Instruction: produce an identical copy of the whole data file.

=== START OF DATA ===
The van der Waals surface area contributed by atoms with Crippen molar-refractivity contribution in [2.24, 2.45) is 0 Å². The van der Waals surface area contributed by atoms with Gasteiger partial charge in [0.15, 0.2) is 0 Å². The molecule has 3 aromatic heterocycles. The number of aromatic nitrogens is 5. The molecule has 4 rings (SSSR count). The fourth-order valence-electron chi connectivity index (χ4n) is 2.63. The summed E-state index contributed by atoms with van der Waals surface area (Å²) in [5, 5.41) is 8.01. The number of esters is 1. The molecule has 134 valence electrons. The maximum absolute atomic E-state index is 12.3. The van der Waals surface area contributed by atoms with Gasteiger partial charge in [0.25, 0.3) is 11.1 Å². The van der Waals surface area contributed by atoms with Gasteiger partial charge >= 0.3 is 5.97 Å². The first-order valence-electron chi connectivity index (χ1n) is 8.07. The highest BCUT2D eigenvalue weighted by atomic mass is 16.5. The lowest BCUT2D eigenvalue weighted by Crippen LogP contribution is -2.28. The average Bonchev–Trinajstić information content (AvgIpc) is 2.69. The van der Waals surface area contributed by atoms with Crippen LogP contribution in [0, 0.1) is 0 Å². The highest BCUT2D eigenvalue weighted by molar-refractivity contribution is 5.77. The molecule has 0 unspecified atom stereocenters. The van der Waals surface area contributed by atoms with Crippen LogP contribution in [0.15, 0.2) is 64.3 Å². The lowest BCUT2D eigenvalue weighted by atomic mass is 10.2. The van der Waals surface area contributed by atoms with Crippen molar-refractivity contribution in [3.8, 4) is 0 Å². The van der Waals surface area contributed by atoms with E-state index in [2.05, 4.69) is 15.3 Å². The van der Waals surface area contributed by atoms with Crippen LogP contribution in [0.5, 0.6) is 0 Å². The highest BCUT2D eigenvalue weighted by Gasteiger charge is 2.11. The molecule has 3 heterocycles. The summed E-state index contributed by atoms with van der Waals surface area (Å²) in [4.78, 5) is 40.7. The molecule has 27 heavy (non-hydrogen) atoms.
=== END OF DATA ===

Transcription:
The van der Waals surface area contributed by atoms with Crippen molar-refractivity contribution in [2.24, 2.45) is 0 Å². The van der Waals surface area contributed by atoms with Gasteiger partial charge in [0.15, 0.2) is 0 Å². The molecule has 3 aromatic heterocycles. The number of aromatic nitrogens is 5. The molecule has 4 rings (SSSR count). The fourth-order valence-electron chi connectivity index (χ4n) is 2.63. The summed E-state index contributed by atoms with van der Waals surface area (Å²) in [5, 5.41) is 8.01. The number of esters is 1. The molecule has 134 valence electrons. The maximum absolute atomic E-state index is 12.3. The van der Waals surface area contributed by atoms with Gasteiger partial charge in [0.25, 0.3) is 11.1 Å². The van der Waals surface area contributed by atoms with Gasteiger partial charge >= 0.3 is 5.97 Å². The first-order valence-electron chi connectivity index (χ1n) is 8.07. The highest BCUT2D eigenvalue weighted by atomic mass is 16.5. The lowest BCUT2D eigenvalue weighted by Crippen LogP contribution is -2.28. The average Bonchev–Trinajstić information content (AvgIpc) is 2.69. The van der Waals surface area contributed by atoms with Crippen LogP contribution in [0, 0.1) is 0 Å². The highest BCUT2D eigenvalue weighted by molar-refractivity contribution is 5.77. The molecule has 0 unspecified atom stereocenters. The van der Waals surface area contributed by atoms with Crippen LogP contribution in [0.15, 0.2) is 64.3 Å². The lowest BCUT2D eigenvalue weighted by atomic mass is 10.2. The van der Waals surface area contributed by atoms with Crippen molar-refractivity contribution in [3.8, 4) is 0 Å². The van der Waals surface area contributed by atoms with E-state index in [2.05, 4.69) is 15.3 Å². The van der Waals surface area contributed by atoms with Crippen LogP contribution in [0.5, 0.6) is 0 Å². The highest BCUT2D eigenvalue weighted by Gasteiger charge is 2.11. The molecule has 3 heterocycles. The summed E-state index contributed by atoms with van der Waals surface area (Å²) in [4.78, 5) is 40.7. The molecule has 27 heavy (non-hydrogen) atoms.